Edwardian Britain in Colour

Black-and-white films of the era are colourized to bring Edwardian Britain back to life to offer a fascinating window on a vanished world.

Episode 1

Edwardian Britain in Colour takes black-and-white films of the era and colourises the footage, to bring the period vividly back to life.  Many of the films from this time have been lost or destroyed, but some survive and offer a fascinating window on a vanished world.

We reveal how our Edwardian ancestors lived, worked and enjoyed the time off they could get. We see what they fought for and even what they were prepared to die for.

We show the great state occasion of Queen Victoria’s Funeral in 1901, with her successor Edward VII riding behind the coffin. Coronation celebrations include a fancy dress bicycle parade celebrating the new King, new era and pride in the British Empire.

Edwardian Britain was the richest, most powerful country in the world. We look at what this means for men, women and children hard at work in the mills and the mines of the North, and London’s docks and markets.

We see footage of Thames boatmen in what was then the biggest port in the world, and Covent Garden porters hard at work.  In the Edwardian era a million men worked in mining. We see footage of life in the Lancashire coalfields, and how women too were needed to pick coal. The cotton industry was a massive employer too. The colourised footage brings cotton workers - including women and children - back to life outside the factory gates.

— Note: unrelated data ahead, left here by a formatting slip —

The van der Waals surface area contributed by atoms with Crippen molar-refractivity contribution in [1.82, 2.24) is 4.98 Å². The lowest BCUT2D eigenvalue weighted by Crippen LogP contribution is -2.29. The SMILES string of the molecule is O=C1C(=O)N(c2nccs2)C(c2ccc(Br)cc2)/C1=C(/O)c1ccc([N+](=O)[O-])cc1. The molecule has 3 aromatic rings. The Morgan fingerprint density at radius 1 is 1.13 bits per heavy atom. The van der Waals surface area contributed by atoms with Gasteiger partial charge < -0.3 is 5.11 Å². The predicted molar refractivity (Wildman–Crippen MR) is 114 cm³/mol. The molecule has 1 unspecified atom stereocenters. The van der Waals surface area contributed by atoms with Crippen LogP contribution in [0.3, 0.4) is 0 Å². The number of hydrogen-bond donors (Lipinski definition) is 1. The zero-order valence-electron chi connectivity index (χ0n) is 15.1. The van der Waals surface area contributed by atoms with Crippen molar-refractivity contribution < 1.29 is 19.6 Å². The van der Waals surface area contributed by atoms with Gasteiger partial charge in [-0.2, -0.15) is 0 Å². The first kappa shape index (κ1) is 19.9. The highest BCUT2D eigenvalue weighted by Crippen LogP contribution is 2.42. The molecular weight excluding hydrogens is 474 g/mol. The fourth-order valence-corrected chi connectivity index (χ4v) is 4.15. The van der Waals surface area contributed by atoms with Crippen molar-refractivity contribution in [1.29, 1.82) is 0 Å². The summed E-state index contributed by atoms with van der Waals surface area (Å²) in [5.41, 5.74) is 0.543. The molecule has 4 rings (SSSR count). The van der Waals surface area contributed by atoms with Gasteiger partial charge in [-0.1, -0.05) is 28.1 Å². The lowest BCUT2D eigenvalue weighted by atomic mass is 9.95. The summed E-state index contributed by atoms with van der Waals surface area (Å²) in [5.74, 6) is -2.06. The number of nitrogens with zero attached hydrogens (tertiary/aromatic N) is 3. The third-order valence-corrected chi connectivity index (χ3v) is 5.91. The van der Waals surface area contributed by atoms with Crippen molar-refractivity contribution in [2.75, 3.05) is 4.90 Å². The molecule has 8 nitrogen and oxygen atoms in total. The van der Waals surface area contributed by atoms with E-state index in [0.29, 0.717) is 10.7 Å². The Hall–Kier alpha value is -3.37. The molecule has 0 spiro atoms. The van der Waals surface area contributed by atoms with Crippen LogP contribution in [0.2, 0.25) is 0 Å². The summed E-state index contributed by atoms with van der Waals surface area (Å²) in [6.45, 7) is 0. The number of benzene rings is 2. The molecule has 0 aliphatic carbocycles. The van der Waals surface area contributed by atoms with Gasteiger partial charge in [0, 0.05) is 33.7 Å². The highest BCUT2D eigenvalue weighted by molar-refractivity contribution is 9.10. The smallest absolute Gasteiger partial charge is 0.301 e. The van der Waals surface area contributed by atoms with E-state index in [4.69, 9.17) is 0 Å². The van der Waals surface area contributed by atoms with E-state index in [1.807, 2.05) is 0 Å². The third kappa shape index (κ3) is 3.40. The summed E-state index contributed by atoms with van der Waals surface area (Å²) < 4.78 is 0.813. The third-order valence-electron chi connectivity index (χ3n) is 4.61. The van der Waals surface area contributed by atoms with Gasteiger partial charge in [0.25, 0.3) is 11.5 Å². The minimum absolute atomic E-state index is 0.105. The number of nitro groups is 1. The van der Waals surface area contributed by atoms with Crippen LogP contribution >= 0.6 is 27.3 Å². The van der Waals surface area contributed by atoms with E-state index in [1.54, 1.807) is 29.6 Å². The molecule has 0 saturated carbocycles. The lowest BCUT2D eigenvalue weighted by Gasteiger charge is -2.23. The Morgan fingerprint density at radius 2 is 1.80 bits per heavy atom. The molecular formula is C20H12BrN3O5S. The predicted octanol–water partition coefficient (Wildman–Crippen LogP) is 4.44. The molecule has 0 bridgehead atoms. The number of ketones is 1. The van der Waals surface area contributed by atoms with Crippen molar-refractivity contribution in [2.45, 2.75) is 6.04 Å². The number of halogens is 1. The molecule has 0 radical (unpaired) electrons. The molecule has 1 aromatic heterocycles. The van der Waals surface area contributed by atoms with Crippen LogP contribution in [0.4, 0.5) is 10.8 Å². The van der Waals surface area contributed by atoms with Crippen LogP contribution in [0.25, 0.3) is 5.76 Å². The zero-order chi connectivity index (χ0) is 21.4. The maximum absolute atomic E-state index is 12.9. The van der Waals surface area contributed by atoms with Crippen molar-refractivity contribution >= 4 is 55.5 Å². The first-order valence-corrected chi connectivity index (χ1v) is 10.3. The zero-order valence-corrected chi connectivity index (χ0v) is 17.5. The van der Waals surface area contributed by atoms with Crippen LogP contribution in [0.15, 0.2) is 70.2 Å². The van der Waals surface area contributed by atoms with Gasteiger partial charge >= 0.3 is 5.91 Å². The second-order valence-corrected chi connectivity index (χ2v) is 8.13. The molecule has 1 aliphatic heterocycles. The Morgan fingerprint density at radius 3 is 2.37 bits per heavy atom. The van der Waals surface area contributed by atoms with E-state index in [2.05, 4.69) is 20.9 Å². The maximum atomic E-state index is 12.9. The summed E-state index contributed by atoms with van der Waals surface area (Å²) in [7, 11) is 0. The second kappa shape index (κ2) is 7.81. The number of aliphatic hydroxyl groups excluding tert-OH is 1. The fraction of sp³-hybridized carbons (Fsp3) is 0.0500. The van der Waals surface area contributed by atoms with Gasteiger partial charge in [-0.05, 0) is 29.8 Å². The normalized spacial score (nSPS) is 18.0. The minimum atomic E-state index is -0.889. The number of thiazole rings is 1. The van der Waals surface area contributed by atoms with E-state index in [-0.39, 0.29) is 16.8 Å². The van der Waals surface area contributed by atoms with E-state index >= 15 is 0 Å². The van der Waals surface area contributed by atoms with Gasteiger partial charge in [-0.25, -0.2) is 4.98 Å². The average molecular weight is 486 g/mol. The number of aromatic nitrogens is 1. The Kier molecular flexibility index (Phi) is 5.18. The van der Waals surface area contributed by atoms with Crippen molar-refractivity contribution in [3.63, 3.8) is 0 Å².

After the austerity of the Victorian era, working people now had some access to leisure.  We see footage of days out, parades, fun parks and seaside holidays. With its illuminations, newly opened piers and Pleasure Beach, Blackpool towered above everywhere else, as a magnet for Edwardian holiday-makers. It was the first holiday resort in the world for working people.

Episode 2

We feature a film showing people celebrating the arrival of a new tram in Wigan. It captures the excitement which change meant in this era. Rare footage of a public swimming gala in Tynemouth shows how proud Edwardians were of their local communities.  Footage of a football match in Burnley captures this local pride and the beginnings of mass leisure.

Life in Edwardian Britain wasn't all fun and games. The Siege of Sydney Street, in East London in 1911, is the perhaps the first terrorist attack ever caught on film. Remarkably, a young Winston Churchill then Home Secretary can be seen controversially directing operations just yards away from the gunfire.

Conflict is in the air. At this time, workers of all kinds - dockers, miners, mill workers, teachers, tram drivers, shop workers - were taking to the streets to fight for better pay and conditions. We see vivid footage of hotel workers risking their livelihoods to demand more pay and a reduction on the 14-hour working day.

Women were also now taking on the old order and fighting for their place in the modern world. We see the shocking footage of Emily Wilding Davison colliding with the King's horse at the 1913 Epsom Derby.

The Edwardians demanded change, and change did come but in a way that few could foresee.  By 1914 war is looming. We see men from Lancaster signing up in their thousands, to fight for King and Country, as a whole generation would make the ultimate sacrifice.